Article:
- Spare batteries, chargers & adaptors - I often use the LiveView option (better on the neck and for accurate focusing), but it chews through the batteries, so it's useful to have a couple of spares (or a battery grip). Having more than one charger (plus adaptors) is also useful if you're popping back to your abode for something to eat before heading back out and need to recharge in a hurry (FYI - they use the European round two-pin plugs). Batteries also die in the cold more quickly. I bought a couple of cheap non-Canon batteries and they only last about 2/3 of the time the Canon ones do, but they're about 1/3 of the cost, so worth it, I think. Try to keep batteries warm when not in use. I've also got a cheap car charger now - every little opportunity to recharge is helpful!
- Cloths - an obvious thing on the kit list, but very important if photographing anywhere near water (and for general cleaning purposes)! The lens will get covered in spray near waterfalls, and often you'll need to wipe your lens/filter after each shot. It also rains and snows and hails a fair bit too, so water's never far away from your camera. I use a combination of PecPads and microfibre cloths. I also take a tiny bottle of cleaning fluid with me (not allowed on planes, but a tiny bottle in your toiletries bag might make it through...). It's very important to make sure you clean your sensor before you leave and try not to change lenses too often (and always do it very carefully). I spent a lot of time after previous trips cloning out dust-spots, but this time just had one to worry about! I had my trusted sensor cleaning kit with me, just in case. Clean your lenses and filters frequently. A blower might also help to blow away any large dust particles on your sensor.
- Rubber gloves - if you've stacked filters and they've got stuck together or to the lens then a pair of rubber gloves might help to free them. This doesn't seem to work so well for me any more as I think I have the wrong texture of gloves - but they're cheap and light and can sit at the bottom of your bag, almost forgotten, so worth a try).
- Remote shutter release - if you're planning on taking shots of more than 30 seconds (on Bulb setting) you have to have a remote trigger, and it's also useful to prevent camera shake (if you don't have a remote you can just used the 2-second timer instead). I have two, one with a lead, and one which is wireless. For my 2014 trip I bought an intervalometer, hoping to try out some time-lapse shots, but still haven't ended up using it in Iceland! Maybe next year...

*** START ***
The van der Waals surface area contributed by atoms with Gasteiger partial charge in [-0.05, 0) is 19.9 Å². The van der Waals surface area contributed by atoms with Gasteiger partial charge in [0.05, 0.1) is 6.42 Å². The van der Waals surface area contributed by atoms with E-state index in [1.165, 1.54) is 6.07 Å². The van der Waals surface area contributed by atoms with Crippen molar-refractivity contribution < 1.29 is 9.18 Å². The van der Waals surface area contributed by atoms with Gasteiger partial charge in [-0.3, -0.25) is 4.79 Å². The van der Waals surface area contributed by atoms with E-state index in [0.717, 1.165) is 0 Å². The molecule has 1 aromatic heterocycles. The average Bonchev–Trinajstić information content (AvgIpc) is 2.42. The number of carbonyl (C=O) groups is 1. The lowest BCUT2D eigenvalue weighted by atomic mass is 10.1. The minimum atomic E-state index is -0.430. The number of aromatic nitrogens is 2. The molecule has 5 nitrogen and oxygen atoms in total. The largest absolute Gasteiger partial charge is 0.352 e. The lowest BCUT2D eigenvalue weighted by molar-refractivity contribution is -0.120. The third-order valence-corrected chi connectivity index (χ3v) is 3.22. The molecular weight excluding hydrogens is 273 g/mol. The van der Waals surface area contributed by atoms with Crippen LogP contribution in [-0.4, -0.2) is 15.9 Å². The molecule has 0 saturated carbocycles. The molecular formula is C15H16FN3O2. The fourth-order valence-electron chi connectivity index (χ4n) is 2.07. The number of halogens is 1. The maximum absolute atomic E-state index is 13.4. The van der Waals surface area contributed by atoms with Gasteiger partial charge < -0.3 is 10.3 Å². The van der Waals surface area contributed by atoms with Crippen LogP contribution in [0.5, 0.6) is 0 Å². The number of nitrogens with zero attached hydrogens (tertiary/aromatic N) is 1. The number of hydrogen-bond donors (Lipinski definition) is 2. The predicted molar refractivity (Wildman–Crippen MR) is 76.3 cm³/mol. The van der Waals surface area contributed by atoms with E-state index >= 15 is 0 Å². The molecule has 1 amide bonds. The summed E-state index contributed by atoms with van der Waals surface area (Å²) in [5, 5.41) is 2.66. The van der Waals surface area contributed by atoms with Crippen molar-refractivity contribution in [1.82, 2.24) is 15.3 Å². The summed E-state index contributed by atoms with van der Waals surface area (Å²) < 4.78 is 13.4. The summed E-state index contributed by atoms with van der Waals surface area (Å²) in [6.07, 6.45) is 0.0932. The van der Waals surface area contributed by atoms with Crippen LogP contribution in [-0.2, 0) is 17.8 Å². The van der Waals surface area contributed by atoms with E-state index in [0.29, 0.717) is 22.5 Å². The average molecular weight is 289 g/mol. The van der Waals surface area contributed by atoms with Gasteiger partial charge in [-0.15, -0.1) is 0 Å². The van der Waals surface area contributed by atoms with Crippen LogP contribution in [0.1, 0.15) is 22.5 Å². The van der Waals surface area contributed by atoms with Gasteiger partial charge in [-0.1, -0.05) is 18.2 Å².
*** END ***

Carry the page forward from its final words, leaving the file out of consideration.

- Memory cards - take lots of spares - it's amazing how quickly you can fill your card when you really get going (especially if that flock of whooper swans flies over head, for example, or you're doing star-trails or time-lapse...). And if you don't want to delete shots until you get home to additional back-up facilities then you're going to need a lot more memory cards. If you've bought brand new cards try them out before you leave home - I've had a couple of new 64GB ones fail on me while I was away. Now I'm sticking to the 32GB Integral fast ones as these seem to work the best for me.
- Laptop and external hard drive - it's good to download the photos in the evening and do some reviewing and editing. I always store my photos on external hard-drives and then back-up separately when I get home. Always pack them in hand luggage. I used to have a ridiculously heavy Sony laptop - would recommend a light one for travelling (I have a lovely MacBook Pro). Make sure you've got enough room on your hard drive, in case you go a bit crazy and take thousands of shots.
- Smartphone - I can't believe I used to travel without one! Everywhere in Iceland has WiFi, so if you're travelling alone these are great company. More importantly, they're useful in case of emergency - there is an app for the emergency rescue service - 112. Definitely a good idea to download this, just in case...
- A comfortable camera bag is necessary if you're hiking. I have an Osprey 35 litre backpack that fits a smaller Lowepro camera bag snugly (which fits the camera and two large lenses - just) as well as the laptop, hard drives, and a few other bits and pieces (it has lots of pockets and pouches on the side for a small tripod or water bottle). If you're not planning on any hiking then a larger dedicated camera bag might be more practical, but you'll still have to carry it to locations.
- An accessories bag - I just bought a wonderful little bag that has a couple of purposes (it's a Kipling Haru bag). When I'm travelling it's great for travel documents, wallet and iPhone, and when I'm out shooting it's perfect for all my filters. It has two pockets, so I can separate out the different types of filters and then find them really easily. I also keep cleaning cloths, iPhone, spare battery and memory cards in there. Saves faffing around getting these things out of pockets or the big bag.
- A torch/flashlight - necessary for night shots for trying to see what you're doing and where you're going!